Director, Minority Engineering Program
Virginia Lynn Booth-Womack is from Indianapolis, Indiana. The first in a family of 5 to attend college, Virginia received a four year scholarship to Purdue University from Father Boniface Hardin, President of what was then known as Martin Center College in Indianapolis, Indiana. Martin Center College is now known as Martin University. She is a Purdue University graduate with a Bachelor of Science Degree in Industrial Engineering and a Bachelor of Arts Degree in Psychology. While at Purdue, Virginia was a member of the National Society of Black Engineers (NSBE) and and the Society of Women Engineers (SWE), and actively involved with Purdue’s Minority Engineering Programs, She was mentored by the (former) President of Purdue University, Dr. Arthur Hansen, and challenged to run for National Chair of NSBE with a commitment from Dr. Hansen and Purdue University to help support the foundation of the national body.
After being elected, Purdue University provided an office for the first National Headquarters. Virginia was invited to speak at the National Advisory Council for Minorities in Engineering consortium in Washington D.C. In attendance were Fortune 500 Chief Executive Officers and University Presidents from top academic institutions who gathered together to determine how to increase the number of under-represented minorities in the fields of engineering and science. Her open, candid and personal discussion of the needs of African American students pursuing engineering and science and the personal responsibility such students embraced by forming the National Society of Black Engineers, launched national support for NSBE from both corporate and university leaders. As the first female National Chair and the first to serve two consecutive terms of office, over 50 universities received their official 'charter chapter' status during her two terms of office.
While still a student, Virginia worked under Marion Williamson-Blalock and assisted in developing many of the activities that are still vital elements of the Minority Engineering Programs at Purdue University. She served as Assistant Director of MEP during the inception of the MEP Freshman Orientation Seminar (Engineering 180) and the formation of other minority organizations now well established at Purdue.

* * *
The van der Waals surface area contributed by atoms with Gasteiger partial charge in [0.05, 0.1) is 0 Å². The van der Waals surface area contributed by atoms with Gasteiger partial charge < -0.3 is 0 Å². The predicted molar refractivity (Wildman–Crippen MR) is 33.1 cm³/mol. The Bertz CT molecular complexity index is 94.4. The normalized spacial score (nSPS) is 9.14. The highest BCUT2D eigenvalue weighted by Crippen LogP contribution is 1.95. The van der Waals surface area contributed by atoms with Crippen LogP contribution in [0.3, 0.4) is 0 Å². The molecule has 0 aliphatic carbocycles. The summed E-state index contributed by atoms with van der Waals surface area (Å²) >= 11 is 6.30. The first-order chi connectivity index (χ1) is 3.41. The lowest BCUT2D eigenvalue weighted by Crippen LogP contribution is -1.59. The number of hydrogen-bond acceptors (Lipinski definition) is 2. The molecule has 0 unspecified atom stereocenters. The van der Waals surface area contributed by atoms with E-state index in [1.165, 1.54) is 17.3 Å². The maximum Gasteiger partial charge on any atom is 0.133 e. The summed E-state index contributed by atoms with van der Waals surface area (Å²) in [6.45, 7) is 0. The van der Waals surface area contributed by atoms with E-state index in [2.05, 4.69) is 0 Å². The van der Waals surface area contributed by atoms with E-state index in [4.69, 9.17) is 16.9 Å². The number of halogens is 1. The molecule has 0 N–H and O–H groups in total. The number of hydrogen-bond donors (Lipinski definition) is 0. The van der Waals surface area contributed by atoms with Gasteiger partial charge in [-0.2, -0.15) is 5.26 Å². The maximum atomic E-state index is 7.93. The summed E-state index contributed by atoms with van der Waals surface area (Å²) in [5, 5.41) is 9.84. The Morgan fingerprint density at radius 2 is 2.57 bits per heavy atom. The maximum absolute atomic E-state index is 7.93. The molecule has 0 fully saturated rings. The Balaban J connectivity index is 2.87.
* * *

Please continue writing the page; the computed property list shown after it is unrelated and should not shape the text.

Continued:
Virginia has worked for Proctor & Gamble, Eli Lilly Corporation, RCA, General Dynamics, and served as School Administrator for Bibleway Christian Academy (Toledo, Ohio) serving grades Preschool through 12. Before coming to Purdue, she worked at DaimlerChrysler Corporation where she spent 10 years and served as Lean Manufacturing Manager for the Powertrain Division. She was responsible for 100% implementation of training and integration of lean manufacturing principles.
As Minority Engineering Programs Director, Virginia has worked to continue the legacy established at Purdue through the tireless efforts of Ms. Blalock and others in the effort to increase the number of engineering graduates from Purdue University among those who traditionally have been under-represented in the fields of engineering and science. Currently, Virginia is on loan to the National Society of Black Engineers as the Interim Executive Director.
Dr. Carol Stwalley
Recruitment and Retention Analyst, Minority Engineering Program
Dr. Carol Stwalley joined the Minority Engineering Program team in the fall of 2007 as Recruitment and Retention Analyst. She earned her Bachelor of Science in Agriculture and Biological Engineering (ABE), MSABE, and PhD ABE from Purdue University. Carol has more than 7 years in diversity work with considerable background working with the Women in Engineering Programs at Purdue. In her current capacity as Recruitment and Retention Analyst, Dr. Stwalley collects, analyzes and manages data pertaining to the outreach, recruitment, retention and graduation of engineering students from historically underrepresented groups.
Marion W. Blalock
Ms. Marion Williamson Blalock retired as MEP Director in August of 2008 after serving over 34 years. Marion’s contributions to the Purdue College of Engineering span three decades and have had a monumental impact on national and local educational programs. She transformed Purdue's Minority Engineering Program into a national model that has been replicated at major universities throughout the nation. She has mentored thousands of minority students here at Purdue and across the country, and has helped over 2,300 underrepresented, students of color graduate with their engineering degrees. Many of her students have gone on to stellar careers in engineering, education, and business.
Ms. Blalock is a graduate of Purdue University, earning her BS in Sociology and MS in Counseling and Personnel Services. Prior to her appointment as MEP director, she served as Assistant Dean of Students here at Purdue.